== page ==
Answer: The only way to tell if they are dead or not is to start at the tips of the branches and cut off pieces little by little. If there is no green layer anywhere inside, (look very carefully), then that "wood" is dead. Work your way gradually down toward the base of the plant, neatly removing any dead wood. Since what you are removing is already dead, you will not hurt the plant. If worse comes to worse, and you have removed all or most of the top, and you are the patient type of gardener, you can wait for a year and see if the remaining wood and roots can send up new growth. If so, you will probably have lovely azaleas. Sometimes these plants will leaf out again if treated well.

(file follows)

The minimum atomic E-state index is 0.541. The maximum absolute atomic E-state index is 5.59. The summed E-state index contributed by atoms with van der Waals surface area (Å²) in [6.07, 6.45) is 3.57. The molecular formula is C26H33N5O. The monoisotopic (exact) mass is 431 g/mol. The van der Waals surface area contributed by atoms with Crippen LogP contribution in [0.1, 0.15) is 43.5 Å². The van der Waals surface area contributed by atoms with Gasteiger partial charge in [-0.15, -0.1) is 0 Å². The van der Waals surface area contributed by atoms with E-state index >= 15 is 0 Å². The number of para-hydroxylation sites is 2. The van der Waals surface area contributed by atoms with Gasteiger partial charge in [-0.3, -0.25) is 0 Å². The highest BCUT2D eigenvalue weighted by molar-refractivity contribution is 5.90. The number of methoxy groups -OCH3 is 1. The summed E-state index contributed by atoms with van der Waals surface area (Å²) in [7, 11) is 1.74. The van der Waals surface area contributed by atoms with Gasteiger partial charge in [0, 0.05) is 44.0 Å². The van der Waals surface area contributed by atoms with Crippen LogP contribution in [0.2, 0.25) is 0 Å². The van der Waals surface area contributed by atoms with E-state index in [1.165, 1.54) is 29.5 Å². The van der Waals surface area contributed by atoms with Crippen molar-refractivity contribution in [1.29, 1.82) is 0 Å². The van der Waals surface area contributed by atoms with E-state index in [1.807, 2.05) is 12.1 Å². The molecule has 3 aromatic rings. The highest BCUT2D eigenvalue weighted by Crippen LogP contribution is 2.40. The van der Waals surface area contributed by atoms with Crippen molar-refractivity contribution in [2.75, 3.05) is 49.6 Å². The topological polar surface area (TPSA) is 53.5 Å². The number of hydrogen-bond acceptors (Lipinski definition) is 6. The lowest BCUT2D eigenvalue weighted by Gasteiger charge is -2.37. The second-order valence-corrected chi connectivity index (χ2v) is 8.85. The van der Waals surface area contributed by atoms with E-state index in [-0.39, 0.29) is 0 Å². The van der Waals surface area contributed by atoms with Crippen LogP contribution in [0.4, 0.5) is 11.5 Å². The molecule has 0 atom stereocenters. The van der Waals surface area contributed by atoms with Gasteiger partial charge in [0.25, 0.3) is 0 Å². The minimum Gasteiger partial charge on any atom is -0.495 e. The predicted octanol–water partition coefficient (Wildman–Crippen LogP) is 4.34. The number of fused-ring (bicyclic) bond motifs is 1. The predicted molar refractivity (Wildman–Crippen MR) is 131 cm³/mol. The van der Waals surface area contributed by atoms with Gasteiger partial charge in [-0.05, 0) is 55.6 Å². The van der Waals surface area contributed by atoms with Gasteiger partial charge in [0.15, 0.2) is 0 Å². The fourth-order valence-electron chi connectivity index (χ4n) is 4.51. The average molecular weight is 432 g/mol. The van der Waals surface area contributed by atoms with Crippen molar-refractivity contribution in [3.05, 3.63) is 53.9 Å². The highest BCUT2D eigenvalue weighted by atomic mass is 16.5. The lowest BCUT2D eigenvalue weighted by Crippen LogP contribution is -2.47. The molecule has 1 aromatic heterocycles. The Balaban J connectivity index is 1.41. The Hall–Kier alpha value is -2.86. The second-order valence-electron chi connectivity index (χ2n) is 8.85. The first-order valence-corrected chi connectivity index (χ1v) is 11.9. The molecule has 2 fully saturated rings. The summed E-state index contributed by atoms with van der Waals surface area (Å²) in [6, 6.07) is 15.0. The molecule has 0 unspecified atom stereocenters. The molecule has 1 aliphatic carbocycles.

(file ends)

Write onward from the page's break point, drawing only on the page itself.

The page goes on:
Azaleas need an evenly moist yet perfectly drained (not soggy) soil and are rooted close to the surface, so you really need to keep an eye on watering in order to establish new ones in your garden. They appreciate a light mulch and also need a loose soil high in organic matter. Finally, they require an acid soil. In my experience, they do best in partial shade, but they will also grow in more or less sun if cultural conditions are otherwise met.
Good luck with your azaleas!
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